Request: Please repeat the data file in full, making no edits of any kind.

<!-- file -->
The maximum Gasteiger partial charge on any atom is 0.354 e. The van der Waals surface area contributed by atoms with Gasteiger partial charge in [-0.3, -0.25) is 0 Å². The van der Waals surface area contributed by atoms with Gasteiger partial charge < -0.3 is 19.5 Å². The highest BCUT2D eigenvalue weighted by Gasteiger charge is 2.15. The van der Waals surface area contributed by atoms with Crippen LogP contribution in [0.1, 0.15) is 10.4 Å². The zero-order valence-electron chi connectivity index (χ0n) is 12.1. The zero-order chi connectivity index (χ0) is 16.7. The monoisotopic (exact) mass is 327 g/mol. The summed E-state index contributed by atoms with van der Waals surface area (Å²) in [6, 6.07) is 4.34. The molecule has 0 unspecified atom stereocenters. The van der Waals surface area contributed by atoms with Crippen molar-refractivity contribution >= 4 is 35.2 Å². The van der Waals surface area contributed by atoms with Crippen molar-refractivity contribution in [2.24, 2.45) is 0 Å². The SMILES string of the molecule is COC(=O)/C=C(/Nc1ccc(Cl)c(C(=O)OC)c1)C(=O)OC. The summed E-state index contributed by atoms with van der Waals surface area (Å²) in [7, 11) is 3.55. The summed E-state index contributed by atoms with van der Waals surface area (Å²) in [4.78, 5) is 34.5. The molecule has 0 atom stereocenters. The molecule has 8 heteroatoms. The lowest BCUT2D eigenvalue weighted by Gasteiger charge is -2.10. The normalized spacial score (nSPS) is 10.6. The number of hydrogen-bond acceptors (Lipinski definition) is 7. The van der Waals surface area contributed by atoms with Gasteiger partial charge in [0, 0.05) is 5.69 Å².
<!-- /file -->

The maximum Gasteiger partial charge on any atom is 0.354 e. The van der Waals surface area contributed by atoms with Gasteiger partial charge in [-0.3, -0.25) is 0 Å². The van der Waals surface area contributed by atoms with Gasteiger partial charge < -0.3 is 19.5 Å². The highest BCUT2D eigenvalue weighted by Gasteiger charge is 2.15. The van der Waals surface area contributed by atoms with Crippen LogP contribution in [0.1, 0.15) is 10.4 Å². The zero-order valence-electron chi connectivity index (χ0n) is 12.1. The zero-order chi connectivity index (χ0) is 16.7. The monoisotopic (exact) mass is 327 g/mol. The summed E-state index contributed by atoms with van der Waals surface area (Å²) in [6, 6.07) is 4.34. The molecule has 0 unspecified atom stereocenters. The van der Waals surface area contributed by atoms with Crippen molar-refractivity contribution >= 4 is 35.2 Å². The van der Waals surface area contributed by atoms with Crippen molar-refractivity contribution in [2.24, 2.45) is 0 Å². The SMILES string of the molecule is COC(=O)/C=C(/Nc1ccc(Cl)c(C(=O)OC)c1)C(=O)OC. The summed E-state index contributed by atoms with van der Waals surface area (Å²) in [7, 11) is 3.55. The summed E-state index contributed by atoms with van der Waals surface area (Å²) in [4.78, 5) is 34.5. The molecule has 0 atom stereocenters. The molecule has 8 heteroatoms. The lowest BCUT2D eigenvalue weighted by Gasteiger charge is -2.10. The normalized spacial score (nSPS) is 10.6. The number of hydrogen-bond acceptors (Lipinski definition) is 7. The van der Waals surface area contributed by atoms with Gasteiger partial charge in [0, 0.05) is 5.69 Å².